Brexit: Why Britain Voted to Leave the European Union, Harold D. Clarke, Matthew Goodwin and Paul Whiteley

Reviewed by Thomas S. Robinson


As the results were finalized, LeDuc's law of referenda—that voters increasingly favor the status quo as referendum campaigns wear on—had clearly failed to prevent Britain's dramatic exit from the European Union (EU). Despite apocalyptic warnings from those who supported the status quo, 51.9 percent of voters chose to endorse “Brexit.” Instant reactions presented the result as a shock, but Harold D. Clarke, Matthew Goodwin, and Paul Whiteley's book analyzing the factors that led up to this monumental decision makes it clear that a “leave” vote was far more likely than many expected.

The book's most substantial contribution to the nascent Brexit literature is a series of models developed to analyze the factors behind voters’ support and opposition to the EU. The empirical evidence presented by the authors is wide-ranging and addresses the key issues leading up to the referendum: both direct and indirect attitudes toward the EU (Chapter 4), support for the United Kingdom Independence Party (Chapters 5 and 6), and the drivers of vote choice in the referendum itself (Chapter 7).

Particularly noteworthy, Clarke, Goodwin, and Whiteley demonstrate that the immigration attitudes of members of the arch-Brexit United Kingdom Independence Party (UKIP) were not atypical of the British population. Using their own survey of UKIP members between 2014 and 2015, the authors demonstrate that the overall approval of ethnic minorities for UKIP members and the general public were very similar. Indeed, the UKIP's rise in support after 2010 was partly driven, the authors argue, by the party's dual focus on anti-EU and anti-immigration messages that tapped a pervasive concern with rising migration levels across Europe.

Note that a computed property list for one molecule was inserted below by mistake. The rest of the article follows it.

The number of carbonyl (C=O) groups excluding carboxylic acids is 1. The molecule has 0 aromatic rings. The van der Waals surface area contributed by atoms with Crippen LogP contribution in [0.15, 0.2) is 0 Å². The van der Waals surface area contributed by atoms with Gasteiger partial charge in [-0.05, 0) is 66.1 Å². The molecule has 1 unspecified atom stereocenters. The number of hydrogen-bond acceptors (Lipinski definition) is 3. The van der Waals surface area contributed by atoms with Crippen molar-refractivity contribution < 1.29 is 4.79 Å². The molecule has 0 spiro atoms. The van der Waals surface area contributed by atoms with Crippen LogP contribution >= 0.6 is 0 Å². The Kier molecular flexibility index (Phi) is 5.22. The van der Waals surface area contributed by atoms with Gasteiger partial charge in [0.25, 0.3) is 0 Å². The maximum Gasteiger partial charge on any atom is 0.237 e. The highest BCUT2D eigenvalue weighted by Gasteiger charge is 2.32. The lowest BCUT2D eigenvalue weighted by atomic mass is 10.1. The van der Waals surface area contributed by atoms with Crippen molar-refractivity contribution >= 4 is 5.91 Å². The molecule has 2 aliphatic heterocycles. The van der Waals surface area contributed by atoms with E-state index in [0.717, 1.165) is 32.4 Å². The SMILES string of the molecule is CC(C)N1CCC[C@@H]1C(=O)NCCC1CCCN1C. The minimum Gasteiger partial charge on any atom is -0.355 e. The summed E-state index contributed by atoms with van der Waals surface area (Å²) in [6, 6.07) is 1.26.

More generally, the book places great emphasis on the long-run determinants of support for the EU, demonstrating how “the fundamentals of public opinion had been in place a long time ago” (p. 85). This empirical work is underpinned by a valence theory of voting: Clarke, Goodwin, and Whiteley argue that assessments of EU membership are contingent on how voters judge the EU's influence on key issues such as the economy and immigration. This claim, however, relies on voters using assessments of domestic outcomes to make judgments about the EU's performance. This mechanism is crucial to their theory, yet it is covered only briefly in the book. While their empirical work shows that valence issues do impact approval of EU membership, more attention could have been paid to how voters make valence assessments across levels of government.

The authors’ answer to the book's subtitle, Why Britain Voted to Leave the European Union, is complex. Party and leadership cues, emotional appeals, and rational cost-benefit calculations all drove voters’ decisions on the referendum question. This complex argument forces the authors to directly engage with questions of endogeneity, to their credit. While perceptions of risk were influential, these, in turn, were driven by voters’ views of the economy and levels of immigration. For the “remain” campaign, the implication was damning: a strategy emphasizing the risks of leaving was ineffective among voters who felt threatened by immigration or the economy and public service provision.

Clarke, Goodwin, and Whiteley's work is an important counterpoint to books such as Tim Shipman's All Out War: The Full Story of How Brexit Sank Britain's Political Class, shifting the reader's focus beyond the immediate context of the referendum campaign. This longer-term view of public opinion and its determinants is crucial to a full understanding of the Brexit decision, demonstrating how the tides of change were in the making far before the referendum campaign began.

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